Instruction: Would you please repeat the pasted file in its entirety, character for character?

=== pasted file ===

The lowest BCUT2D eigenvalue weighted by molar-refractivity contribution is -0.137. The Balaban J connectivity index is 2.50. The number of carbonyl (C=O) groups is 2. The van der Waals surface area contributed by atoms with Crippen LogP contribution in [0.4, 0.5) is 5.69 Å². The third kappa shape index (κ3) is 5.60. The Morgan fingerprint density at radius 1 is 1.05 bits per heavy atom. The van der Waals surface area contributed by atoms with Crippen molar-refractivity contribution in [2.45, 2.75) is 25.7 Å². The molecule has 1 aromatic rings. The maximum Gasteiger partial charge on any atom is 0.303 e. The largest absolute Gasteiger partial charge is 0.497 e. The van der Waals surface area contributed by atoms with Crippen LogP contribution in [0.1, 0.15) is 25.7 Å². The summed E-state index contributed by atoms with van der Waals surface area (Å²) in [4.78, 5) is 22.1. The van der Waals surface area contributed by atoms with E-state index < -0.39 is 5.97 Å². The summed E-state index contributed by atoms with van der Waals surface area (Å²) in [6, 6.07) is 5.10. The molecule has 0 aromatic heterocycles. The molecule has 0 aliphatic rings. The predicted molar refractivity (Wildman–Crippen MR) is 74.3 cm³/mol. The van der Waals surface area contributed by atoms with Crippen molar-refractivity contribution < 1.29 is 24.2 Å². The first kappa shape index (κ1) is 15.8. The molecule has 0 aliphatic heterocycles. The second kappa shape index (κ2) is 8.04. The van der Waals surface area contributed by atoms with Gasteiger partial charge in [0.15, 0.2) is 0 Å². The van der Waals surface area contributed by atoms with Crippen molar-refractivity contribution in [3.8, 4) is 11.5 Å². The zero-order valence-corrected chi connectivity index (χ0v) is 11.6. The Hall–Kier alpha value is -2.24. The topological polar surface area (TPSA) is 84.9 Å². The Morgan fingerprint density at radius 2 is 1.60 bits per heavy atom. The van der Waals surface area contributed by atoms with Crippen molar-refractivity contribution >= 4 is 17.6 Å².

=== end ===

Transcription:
The lowest BCUT2D eigenvalue weighted by molar-refractivity contribution is -0.137. The Balaban J connectivity index is 2.50. The number of carbonyl (C=O) groups is 2. The van der Waals surface area contributed by atoms with Crippen LogP contribution in [0.4, 0.5) is 5.69 Å². The third kappa shape index (κ3) is 5.60. The Morgan fingerprint density at radius 1 is 1.05 bits per heavy atom. The van der Waals surface area contributed by atoms with Crippen molar-refractivity contribution in [2.45, 2.75) is 25.7 Å². The molecule has 1 aromatic rings. The maximum Gasteiger partial charge on any atom is 0.303 e. The largest absolute Gasteiger partial charge is 0.497 e. The van der Waals surface area contributed by atoms with Crippen LogP contribution in [0.1, 0.15) is 25.7 Å². The summed E-state index contributed by atoms with van der Waals surface area (Å²) in [4.78, 5) is 22.1. The van der Waals surface area contributed by atoms with E-state index < -0.39 is 5.97 Å². The summed E-state index contributed by atoms with van der Waals surface area (Å²) in [6, 6.07) is 5.10. The molecule has 0 aromatic heterocycles. The molecule has 0 aliphatic rings. The predicted molar refractivity (Wildman–Crippen MR) is 74.3 cm³/mol. The van der Waals surface area contributed by atoms with Crippen molar-refractivity contribution < 1.29 is 24.2 Å². The first kappa shape index (κ1) is 15.8. The molecule has 0 aliphatic heterocycles. The second kappa shape index (κ2) is 8.04. The van der Waals surface area contributed by atoms with Gasteiger partial charge in [0.15, 0.2) is 0 Å². The van der Waals surface area contributed by atoms with Crippen molar-refractivity contribution in [3.8, 4) is 11.5 Å². The zero-order valence-corrected chi connectivity index (χ0v) is 11.6. The Hall–Kier alpha value is -2.24. The topological polar surface area (TPSA) is 84.9 Å². The Morgan fingerprint density at radius 2 is 1.60 bits per heavy atom. The van der Waals surface area contributed by atoms with Crippen molar-refractivity contribution >= 4 is 17.6 Å².